Okay, I get that more people probably read this blog than read those lengthy credit card agreements. After all, most of us know that they basically say we will charge exhorbitant interest and will require your first born should you neglect to pay us.
The L.A. Times reports that the new credit card agreement issued to Capital One cardholders says that the company believes “we may contact you in any manner we choose” and that their method of choice may include phone call, text, email or a “personal visit” at your resident or place of work.
Not even the IRS can get away with that. Not legally, at least.
It gets better, or worse.
The agreement also says that “We may modify or suppress caller ID and similar services and identify ourselves on these services in any manner we choose.”
That means if you’ve got caller I.D., they don’t have to identify themselves as Capital One. They can call you up and have the I.D. say just about anything they want.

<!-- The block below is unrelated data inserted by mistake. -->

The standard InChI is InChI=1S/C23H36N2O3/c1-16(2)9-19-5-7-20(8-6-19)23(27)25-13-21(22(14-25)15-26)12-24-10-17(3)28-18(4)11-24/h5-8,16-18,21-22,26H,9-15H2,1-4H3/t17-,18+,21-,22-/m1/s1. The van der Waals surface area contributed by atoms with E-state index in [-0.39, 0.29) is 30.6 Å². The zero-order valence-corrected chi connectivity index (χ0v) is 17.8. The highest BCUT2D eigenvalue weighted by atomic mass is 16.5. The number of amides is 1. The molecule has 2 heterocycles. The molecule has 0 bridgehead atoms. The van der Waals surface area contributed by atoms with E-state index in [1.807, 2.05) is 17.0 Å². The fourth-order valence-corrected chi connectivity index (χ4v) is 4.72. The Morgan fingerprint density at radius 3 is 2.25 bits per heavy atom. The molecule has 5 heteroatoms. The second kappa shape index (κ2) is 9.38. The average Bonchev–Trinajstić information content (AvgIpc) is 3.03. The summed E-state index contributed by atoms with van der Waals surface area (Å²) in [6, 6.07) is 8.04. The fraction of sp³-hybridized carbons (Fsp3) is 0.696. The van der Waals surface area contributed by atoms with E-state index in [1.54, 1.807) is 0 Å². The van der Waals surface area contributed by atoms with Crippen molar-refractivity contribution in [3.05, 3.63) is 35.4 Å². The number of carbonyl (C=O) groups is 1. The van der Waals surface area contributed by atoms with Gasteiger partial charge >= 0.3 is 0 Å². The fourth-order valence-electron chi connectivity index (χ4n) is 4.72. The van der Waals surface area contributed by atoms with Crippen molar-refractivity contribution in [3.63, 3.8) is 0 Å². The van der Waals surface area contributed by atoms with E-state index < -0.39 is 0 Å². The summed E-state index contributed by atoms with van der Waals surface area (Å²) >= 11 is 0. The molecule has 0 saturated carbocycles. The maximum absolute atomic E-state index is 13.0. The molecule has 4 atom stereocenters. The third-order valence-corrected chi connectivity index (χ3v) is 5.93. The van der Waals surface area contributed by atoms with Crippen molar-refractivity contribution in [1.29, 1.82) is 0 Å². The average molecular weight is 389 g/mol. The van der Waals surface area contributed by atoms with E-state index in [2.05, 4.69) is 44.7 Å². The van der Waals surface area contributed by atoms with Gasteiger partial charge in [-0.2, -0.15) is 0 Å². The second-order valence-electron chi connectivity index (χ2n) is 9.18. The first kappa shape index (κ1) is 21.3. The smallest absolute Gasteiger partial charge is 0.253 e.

Company spokesperson Pam Girado told the L.A. Times that the company is “reviewing this language” and seemed to indicate that it wasn’t as bad as one might be led to believe should one actually read the agreement.
Girado said “Capital One does not visit our cardholders, nor do we send debt collectors to their homes or work” but added that “As a last resort, we may go to a customer’s home after appropriate notification if it becomes necessary to repossess the sports vehicle,” such as Jet Skis or a Snowmobile.
Still, why the bogeyman language to begin with? Why couldn’t they just say that up front? I could have edited their agreement for a reasonable fee. Plus 24.5% interest.
Could this be Capital One’s “New Coke” moment?
I suspect we’ll see a revised agreement come from Capital One in the not too distant future.
If not, my wife and I will pay of the small balances on our Capital One cards and politely send them back.